Дата публикации: 2018-05-27 15:12
Good afternoon, good evening, whatever. We can go, jambo, guten Abend, bonsoir, but we can also ooh, ooh, ooh, ooh, ooh, ooh, ooh, ooh, ooh. That is the call that chimpanzees make before they go to sleep in the evening. You hear it going from one side of the valley to the other, from one group of nests to the next.
If you want to get even more from TED, like the ability to save talks to watch later, sign up for a TED account now 96
Hope. That s the question I get asked as I m going around the world: Jane, you ve seen so many terrible things, you ve seen your chimpanzees decrease in number from about one million, at the turn of the century, to no more than 655,555 now, and the same with so many other animals. Forests disappearing, deserts where once there was forest. Do you really have hope? Well, yes. You can t come to a conference like TED and not have hope, can you? And of course, there s hope. One is this amazing human brain.
So it wasn t surprising to me that as I was traveling around the world I met so many people who seemed to have lost hope. We seem to have lost wisdom, the wisdom of the indigenous people. I asked a question. Why? Well, do you think there could be some kind of disconnect between this extraordinarily clever brain, the kind of brain that the TED technologies exemplify, and the human heart? Talking about it in the non-scientific term, in terms of love and compassion. Is there some disconnect? And these people, when I talk to them, basically they were either depressed or apathetic, or bitter and angry. And they said more or less the same thing, We feel this way because we feel you ve compromised our future and there s nothing we can do about it.
Well, if you look in textbooks today that deal with human evolution, you very often find people speculating about how early humans may have behaved, based on the behavior of chimpanzees. They are more like us than any other living creature, and we ve heard about that during this TED Conference. So it remains for me to comment on the ways in which chimpanzees are so like us, in certain aspects of their behavior.
Download Viajando Voy Con Letra Grupo Tierra Adentro Song Mp8. We don't upload Viajando Voy Con Letra Grupo Tierra Adentro , We just retail information from other sources & hyperlink to them. When there is a damaged backlink we're not in control of it. Each of the rights over the tunes would be the property of their respective owners. Download mp8 Viajando Voy Con Letra Grupo Tierra Adentro free!!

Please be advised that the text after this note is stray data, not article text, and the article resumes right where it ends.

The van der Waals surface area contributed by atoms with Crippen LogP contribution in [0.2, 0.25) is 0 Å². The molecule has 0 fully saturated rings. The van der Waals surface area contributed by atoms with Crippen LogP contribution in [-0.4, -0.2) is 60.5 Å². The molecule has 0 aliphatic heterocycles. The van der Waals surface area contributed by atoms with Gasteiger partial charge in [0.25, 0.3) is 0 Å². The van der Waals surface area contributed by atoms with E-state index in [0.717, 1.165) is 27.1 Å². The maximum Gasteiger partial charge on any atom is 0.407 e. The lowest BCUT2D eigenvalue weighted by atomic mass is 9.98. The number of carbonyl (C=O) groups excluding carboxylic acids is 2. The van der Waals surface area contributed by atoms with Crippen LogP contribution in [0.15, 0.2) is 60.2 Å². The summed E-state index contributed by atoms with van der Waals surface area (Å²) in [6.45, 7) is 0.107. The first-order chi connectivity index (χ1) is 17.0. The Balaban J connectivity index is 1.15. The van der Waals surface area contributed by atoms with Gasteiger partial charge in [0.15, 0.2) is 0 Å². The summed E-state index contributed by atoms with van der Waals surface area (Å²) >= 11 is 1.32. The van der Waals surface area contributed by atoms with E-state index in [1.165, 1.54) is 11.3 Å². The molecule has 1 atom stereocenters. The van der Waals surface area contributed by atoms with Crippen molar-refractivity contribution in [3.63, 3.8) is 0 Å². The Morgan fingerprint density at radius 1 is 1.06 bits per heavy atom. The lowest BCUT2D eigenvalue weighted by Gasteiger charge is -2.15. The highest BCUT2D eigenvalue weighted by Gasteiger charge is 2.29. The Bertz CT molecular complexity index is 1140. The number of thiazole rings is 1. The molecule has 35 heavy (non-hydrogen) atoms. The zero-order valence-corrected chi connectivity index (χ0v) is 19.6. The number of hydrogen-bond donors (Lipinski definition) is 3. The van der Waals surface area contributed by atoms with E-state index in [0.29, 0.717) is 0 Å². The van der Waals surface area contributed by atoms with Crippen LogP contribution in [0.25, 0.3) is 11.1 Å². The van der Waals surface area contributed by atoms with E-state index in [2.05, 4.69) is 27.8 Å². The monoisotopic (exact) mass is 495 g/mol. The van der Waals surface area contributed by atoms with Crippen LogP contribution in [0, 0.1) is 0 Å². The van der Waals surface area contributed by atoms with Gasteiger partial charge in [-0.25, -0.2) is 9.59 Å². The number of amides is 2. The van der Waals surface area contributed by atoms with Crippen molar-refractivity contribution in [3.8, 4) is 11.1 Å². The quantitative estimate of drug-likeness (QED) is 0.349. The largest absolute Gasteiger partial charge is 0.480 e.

All around the world climates are mixed up. And it s the poor people who are affected worse. It s Africa that already is affected. In many parts of sub-Saharan Africa, the droughts are so much worse. And when the rain does come, it so often leads to flooding and added distress, and the cycle of poverty and hunger and disease. And the numbers of people living in an area that the land cannot support, who are too poor to buy food, who can t move away because the whole land is degraded. And so you get desertification — creeping, creeping, creeping — as the last of the trees are cut down. And this kind of thing is not just in Africa. It s all over the world.
Today, we are developing what we call the Greater Gombe Ecosystem. This is an area way outside the National Park, stretching out into all these very degraded lands. And as these villages have a better standard of life, they are actually agreeing to put between 65 percent and 75 percent of their land in the highlands aside, so that once again, as the trees grow back, the chimpanzees will have leafy corridors through which they can travel to interact — as they must for genetic viability — with other remnant groups outside the National Park. So TACARE is a success. We re replicating it in other parts of Africa, around other wilderness areas which are faced with extreme population pressure.
And what s happened? I mean, the question here is, here we are, arguably the most intelligent being that s ever walked planet Earth, with this extraordinary brain, capable of the kind of technology that is so well illustrated by these TED Conferences, and yet we re destroying the only home we have. The indigenous people around the world, before they made a major decision, used to sit around and ask themselves, How does this decision affect our people seven generations ahead? Today, major decisions — and I m not particularly talking about Africa here, but the developed world — major decisions involving millions of dollars, and millions of people, are often based on, How will this affect the next shareholders meeting? And these decisions affect Africa.